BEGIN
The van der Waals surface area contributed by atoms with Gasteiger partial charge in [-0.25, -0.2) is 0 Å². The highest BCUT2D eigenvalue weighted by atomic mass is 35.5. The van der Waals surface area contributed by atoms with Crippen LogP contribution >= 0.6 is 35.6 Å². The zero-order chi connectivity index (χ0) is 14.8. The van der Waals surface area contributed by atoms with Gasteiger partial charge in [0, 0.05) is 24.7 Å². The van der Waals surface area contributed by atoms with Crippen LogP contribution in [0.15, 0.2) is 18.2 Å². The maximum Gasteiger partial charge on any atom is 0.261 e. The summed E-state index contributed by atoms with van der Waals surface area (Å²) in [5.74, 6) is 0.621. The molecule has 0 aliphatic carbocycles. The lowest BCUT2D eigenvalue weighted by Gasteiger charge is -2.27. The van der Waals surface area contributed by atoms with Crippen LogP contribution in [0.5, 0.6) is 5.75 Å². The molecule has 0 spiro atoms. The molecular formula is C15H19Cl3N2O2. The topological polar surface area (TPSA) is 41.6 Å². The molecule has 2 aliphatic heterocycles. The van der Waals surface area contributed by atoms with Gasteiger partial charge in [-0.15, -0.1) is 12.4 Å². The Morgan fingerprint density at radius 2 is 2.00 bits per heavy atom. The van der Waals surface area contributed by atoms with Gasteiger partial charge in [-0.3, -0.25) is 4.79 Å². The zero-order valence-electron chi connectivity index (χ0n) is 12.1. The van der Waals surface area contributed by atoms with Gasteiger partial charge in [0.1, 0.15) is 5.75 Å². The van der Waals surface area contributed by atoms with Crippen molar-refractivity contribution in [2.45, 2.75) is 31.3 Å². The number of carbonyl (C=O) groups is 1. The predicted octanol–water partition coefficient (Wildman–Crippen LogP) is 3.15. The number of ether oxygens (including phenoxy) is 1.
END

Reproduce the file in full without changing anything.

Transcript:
The van der Waals surface area contributed by atoms with Gasteiger partial charge in [-0.25, -0.2) is 0 Å². The highest BCUT2D eigenvalue weighted by atomic mass is 35.5. The van der Waals surface area contributed by atoms with Crippen LogP contribution >= 0.6 is 35.6 Å². The zero-order chi connectivity index (χ0) is 14.8. The van der Waals surface area contributed by atoms with Gasteiger partial charge in [0, 0.05) is 24.7 Å². The van der Waals surface area contributed by atoms with Crippen LogP contribution in [0.15, 0.2) is 18.2 Å². The maximum Gasteiger partial charge on any atom is 0.261 e. The summed E-state index contributed by atoms with van der Waals surface area (Å²) in [5.74, 6) is 0.621. The molecule has 0 aliphatic carbocycles. The lowest BCUT2D eigenvalue weighted by Gasteiger charge is -2.27. The van der Waals surface area contributed by atoms with Crippen LogP contribution in [0.5, 0.6) is 5.75 Å². The molecule has 0 spiro atoms. The molecular formula is C15H19Cl3N2O2. The topological polar surface area (TPSA) is 41.6 Å². The molecule has 2 aliphatic heterocycles. The van der Waals surface area contributed by atoms with Gasteiger partial charge in [-0.15, -0.1) is 12.4 Å². The Morgan fingerprint density at radius 2 is 2.00 bits per heavy atom. The van der Waals surface area contributed by atoms with Gasteiger partial charge in [-0.3, -0.25) is 4.79 Å². The zero-order valence-electron chi connectivity index (χ0n) is 12.1. The van der Waals surface area contributed by atoms with Gasteiger partial charge in [0.1, 0.15) is 5.75 Å². The van der Waals surface area contributed by atoms with Crippen molar-refractivity contribution in [2.45, 2.75) is 31.3 Å². The number of carbonyl (C=O) groups is 1. The predicted octanol–water partition coefficient (Wildman–Crippen LogP) is 3.15. The number of ether oxygens (including phenoxy) is 1.